CHICAGO (CBS) — After “48 Hours” uncovered evidence that casts doubt on the verdict that sent a teacher to prison for the death of a 16-month-old boy, the Lake County Coroner was calling for authorities to reopen the case.

“If you’re going to put somebody in jail for murder, you’d better be absolutely certain of your findings,” the coroner, Dr. Thomas Rudd said Tuesday.

Rudd called the 2011 conviction of Melissa Calusinski, now 27, a miscarriage of justice. He said microscopic evidence showed Benjamin Kingan suffered a head injury.

“No question about it. This needs to be reexamined. This case needs to be reopened. We need to find out what happened to that child,” he said.

His examination of the evidence found Kingan died of a massive head injury suffered weeks before he died.

Rudd, who was elected as Lake County Coroner in 2012, told “48 Hours” he couldn’t believe what he saw after he took a look at the autopsy evidence four years after Calusinski’s conviction. He said it’s obvious the brain injury he suffered was old – one that had been healing for two to three months. He said a minor injury on the day Kingan died exacerbated the old injury, and shut down Kingan’s breathing system.

“The child had an old injury. The body was trying to respond by reabsorbing the blood. Now this child was known to be a head banger, so he kept hitting his head, and most likely kept re-bleeding,” Rudd said.

Forensic pathologist Eupil Choi has admitted his trial testimony was mistaken, and he overlooked the earlier injury, but has said he wouldn’t change his mind that Kingan died from a severe head injury caused on the day he died.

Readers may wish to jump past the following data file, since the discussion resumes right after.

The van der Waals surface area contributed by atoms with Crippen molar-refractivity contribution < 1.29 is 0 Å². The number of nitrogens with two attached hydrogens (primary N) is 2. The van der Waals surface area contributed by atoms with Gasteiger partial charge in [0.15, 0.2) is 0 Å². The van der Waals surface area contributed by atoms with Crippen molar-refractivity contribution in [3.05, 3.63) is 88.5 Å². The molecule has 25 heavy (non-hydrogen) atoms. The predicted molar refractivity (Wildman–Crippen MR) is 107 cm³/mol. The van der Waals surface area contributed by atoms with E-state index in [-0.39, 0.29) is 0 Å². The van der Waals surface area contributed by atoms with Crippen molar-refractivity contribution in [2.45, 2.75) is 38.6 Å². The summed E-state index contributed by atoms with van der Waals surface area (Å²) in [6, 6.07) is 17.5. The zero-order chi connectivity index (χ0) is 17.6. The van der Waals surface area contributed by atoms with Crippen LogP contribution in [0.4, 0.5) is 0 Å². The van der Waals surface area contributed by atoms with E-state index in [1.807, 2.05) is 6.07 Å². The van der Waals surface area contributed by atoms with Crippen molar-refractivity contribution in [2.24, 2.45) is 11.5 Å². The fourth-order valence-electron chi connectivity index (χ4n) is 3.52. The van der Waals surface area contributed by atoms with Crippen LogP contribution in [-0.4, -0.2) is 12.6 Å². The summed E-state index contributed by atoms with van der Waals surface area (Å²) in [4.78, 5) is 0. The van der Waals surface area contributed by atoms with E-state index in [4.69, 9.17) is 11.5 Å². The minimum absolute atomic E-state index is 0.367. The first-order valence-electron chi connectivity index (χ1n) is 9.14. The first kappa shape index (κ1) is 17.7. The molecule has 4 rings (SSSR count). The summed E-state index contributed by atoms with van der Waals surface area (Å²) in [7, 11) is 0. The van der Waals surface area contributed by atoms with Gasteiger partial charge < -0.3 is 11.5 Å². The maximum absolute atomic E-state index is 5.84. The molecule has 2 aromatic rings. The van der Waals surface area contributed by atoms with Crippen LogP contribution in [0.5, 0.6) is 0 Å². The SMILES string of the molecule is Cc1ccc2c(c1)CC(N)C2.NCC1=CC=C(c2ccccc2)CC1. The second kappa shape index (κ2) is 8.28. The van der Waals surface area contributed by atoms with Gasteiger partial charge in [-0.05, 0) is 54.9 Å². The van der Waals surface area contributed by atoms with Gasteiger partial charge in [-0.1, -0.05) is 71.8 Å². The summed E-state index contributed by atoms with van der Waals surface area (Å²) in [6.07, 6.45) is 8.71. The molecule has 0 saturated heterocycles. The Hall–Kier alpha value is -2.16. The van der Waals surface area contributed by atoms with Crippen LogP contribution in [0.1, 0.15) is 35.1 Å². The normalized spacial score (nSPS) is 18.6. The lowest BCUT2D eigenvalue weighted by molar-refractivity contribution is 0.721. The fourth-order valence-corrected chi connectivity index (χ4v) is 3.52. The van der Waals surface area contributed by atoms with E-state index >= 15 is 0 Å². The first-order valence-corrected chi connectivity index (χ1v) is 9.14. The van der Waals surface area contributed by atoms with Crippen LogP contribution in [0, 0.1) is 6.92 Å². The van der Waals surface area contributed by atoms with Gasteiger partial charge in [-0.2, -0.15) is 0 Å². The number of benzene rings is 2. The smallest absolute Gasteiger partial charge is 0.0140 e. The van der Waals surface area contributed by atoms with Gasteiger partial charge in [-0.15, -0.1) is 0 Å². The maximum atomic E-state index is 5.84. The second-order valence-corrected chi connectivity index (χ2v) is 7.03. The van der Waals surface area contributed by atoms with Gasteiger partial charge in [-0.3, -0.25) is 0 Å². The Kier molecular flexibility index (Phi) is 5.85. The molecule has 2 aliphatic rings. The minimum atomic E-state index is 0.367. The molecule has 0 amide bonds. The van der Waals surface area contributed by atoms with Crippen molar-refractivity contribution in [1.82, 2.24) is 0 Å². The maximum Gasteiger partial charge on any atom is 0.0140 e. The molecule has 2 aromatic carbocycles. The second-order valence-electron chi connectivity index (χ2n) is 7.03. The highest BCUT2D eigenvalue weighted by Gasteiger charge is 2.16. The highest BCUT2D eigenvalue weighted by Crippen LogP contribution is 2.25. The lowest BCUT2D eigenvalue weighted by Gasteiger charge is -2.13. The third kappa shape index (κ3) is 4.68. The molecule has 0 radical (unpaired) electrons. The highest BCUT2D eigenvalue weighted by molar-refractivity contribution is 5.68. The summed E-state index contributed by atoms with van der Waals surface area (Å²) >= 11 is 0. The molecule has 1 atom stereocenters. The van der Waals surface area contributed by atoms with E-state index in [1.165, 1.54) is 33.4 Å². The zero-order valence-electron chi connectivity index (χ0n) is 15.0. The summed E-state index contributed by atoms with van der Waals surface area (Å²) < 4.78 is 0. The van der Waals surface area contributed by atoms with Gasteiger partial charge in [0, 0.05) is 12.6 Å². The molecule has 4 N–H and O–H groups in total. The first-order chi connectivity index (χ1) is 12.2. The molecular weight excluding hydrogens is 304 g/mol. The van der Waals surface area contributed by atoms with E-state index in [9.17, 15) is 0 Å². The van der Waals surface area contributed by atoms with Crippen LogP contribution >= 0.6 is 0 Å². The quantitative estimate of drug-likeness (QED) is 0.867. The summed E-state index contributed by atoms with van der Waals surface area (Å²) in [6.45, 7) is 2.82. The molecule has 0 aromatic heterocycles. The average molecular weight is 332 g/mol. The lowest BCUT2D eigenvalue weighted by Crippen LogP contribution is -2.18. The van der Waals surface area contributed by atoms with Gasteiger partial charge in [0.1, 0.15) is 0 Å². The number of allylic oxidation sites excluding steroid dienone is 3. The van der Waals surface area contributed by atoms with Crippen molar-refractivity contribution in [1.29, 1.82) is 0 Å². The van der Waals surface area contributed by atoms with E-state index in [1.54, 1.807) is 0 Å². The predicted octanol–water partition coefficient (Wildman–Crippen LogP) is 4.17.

“He’s wrong on that,” Rudd said.

Rudd said Lake County State’s Attorney Mike Nerheim has a moral and ethical responsibility to reopen the case. Nerheim has said he sees no reason to do that.

Calusinski is serving a 31-year prison sentence for Kingan’s murder. She was caring for him at a Lincolnshire daycare center, when he became unresponsive in January 2009, and died.

Though Calusinski gave videotaped statements admitting she slammed Benjamin to the ground, her defense team argued that confession was coerced, and given only after police deprived her of sleep.

In addition to the doubts raised by Rudd, police video raises questions about Calusinski’s interrogation in 2009. Video of her police interview shows Calusinski being grilled by Lake County detectives.

Seventy-nine times, over the course of several hours, Calusinski denied any involvement in the death of the toddler.

Finally, after some nine hours, Melissa changed her story.

Defense attorney Kathleen Zellner said that confession is not valid.

“I know her confession doesn’t match the medical evidence,” Zellner said. “I know this needs to be completely reviewed.”

In February 2014, a panel of the Illinois Appellate Court upheld Calusinski’s conviction, but Zellner has said they will file a new appeal, citing new medical evidence of the earlier head injury.